Biomm (BVMF:BIOM3) Is Carrying A Fair Bit Of Debt

Published
June 29, 2022
BOVESPA:BIOM3
Source: Shutterstock

David Iben put it well when he said, 'Volatility is not a risk we care about. What we care about is avoiding the permanent loss of capital.' So it might be obvious that you need to consider debt, when you think about how risky any given stock is, because too much debt can sink a company. We note that Biomm S.A. (BVMF:BIOM3) does have debt on its balance sheet. But the real question is whether this debt is making the company risky.

What Risk Does Debt Bring?

Debt assists a business until the business has trouble paying it off, either with new capital or with free cash flow. Part and parcel of capitalism is the process of 'creative destruction' where failed businesses are mercilessly liquidated by their bankers. While that is not too common, we often do see indebted companies permanently diluting shareholders because lenders force them to raise capital at a distressed price. By replacing dilution, though, debt can be an extremely good tool for businesses that need capital to invest in growth at high rates of return. When we examine debt levels, we first consider both cash and debt levels, together.

See our latest analysis for Biomm

What Is Biomm's Debt?

As you can see below, Biomm had R$174.3m of debt at March 2022, down from R$186.4m a year prior. On the flip side, it has R$73.6m in cash leading to net debt of about R$100.7m.

debt-equity-history-analysis
BOVESPA:BIOM3 Debt to Equity History June 29th 2022

How Strong Is Biomm's Balance Sheet?

Zooming in on the latest balance sheet data, we can see that Biomm had liabilities of R$50.2m due within 12 months and liabilities of R$185.6m due beyond that. On the other hand, it had cash of R$73.6m and R$29.0m worth of receivables due within a year. So its liabilities total R$133.1m more than the combination of its cash and short-term receivables.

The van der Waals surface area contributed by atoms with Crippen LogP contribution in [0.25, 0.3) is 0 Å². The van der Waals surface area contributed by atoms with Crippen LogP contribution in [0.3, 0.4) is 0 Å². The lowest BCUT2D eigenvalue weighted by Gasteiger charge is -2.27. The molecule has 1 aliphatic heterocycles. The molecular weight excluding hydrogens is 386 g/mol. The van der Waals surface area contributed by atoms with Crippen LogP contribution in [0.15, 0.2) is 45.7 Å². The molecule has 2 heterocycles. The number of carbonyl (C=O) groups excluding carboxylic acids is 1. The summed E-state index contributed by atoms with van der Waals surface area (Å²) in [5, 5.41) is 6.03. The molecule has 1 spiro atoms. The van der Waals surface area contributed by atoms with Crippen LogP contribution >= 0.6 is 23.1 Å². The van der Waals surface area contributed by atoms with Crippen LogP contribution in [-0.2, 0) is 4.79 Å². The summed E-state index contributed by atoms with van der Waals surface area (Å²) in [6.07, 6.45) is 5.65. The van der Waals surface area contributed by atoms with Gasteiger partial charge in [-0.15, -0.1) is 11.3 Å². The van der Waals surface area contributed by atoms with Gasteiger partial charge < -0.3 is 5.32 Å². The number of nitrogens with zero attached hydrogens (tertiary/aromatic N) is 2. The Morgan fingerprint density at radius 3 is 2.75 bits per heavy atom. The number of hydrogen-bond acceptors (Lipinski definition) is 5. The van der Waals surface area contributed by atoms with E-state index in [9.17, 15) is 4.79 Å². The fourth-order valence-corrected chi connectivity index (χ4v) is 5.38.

This deficit isn't so bad because Biomm is worth R$560.3m, and thus could probably raise enough capital to shore up its balance sheet, if the need arose. But it's clear that we should definitely closely examine whether it can manage its debt without dilution. There's no doubt that we learn most about debt from the balance sheet. But you can't view debt in total isolation; since Biomm will need earnings to service that debt. So when considering debt, it's definitely worth looking at the earnings trend. Click here for an interactive snapshot.

Over 12 months, Biomm reported revenue of R$119m, which is a gain of 89%, although it did not report any earnings before interest and tax. With any luck the company will be able to grow its way to profitability.

Caveat Emptor

Despite the top line growth, Biomm still had an earnings before interest and tax (EBIT) loss over the last year. Indeed, it lost a very considerable R$72m at the EBIT level. When we look at that and recall the liabilities on its balance sheet, relative to cash, it seems unwise to us for the company to have any debt. So we think its balance sheet is a little strained, though not beyond repair. However, it doesn't help that it burned through R$91m of cash over the last year. So in short it's a really risky stock. The balance sheet is clearly the area to focus on when you are analysing debt. But ultimately, every company can contain risks that exist outside of the balance sheet. For example Biomm has 4 warning signs (and 2 which don't sit too well with us) we think you should know about.

If you're interested in investing in businesses that can grow profits without the burden of debt, then check out this free list of growing businesses that have net cash on the balance sheet.

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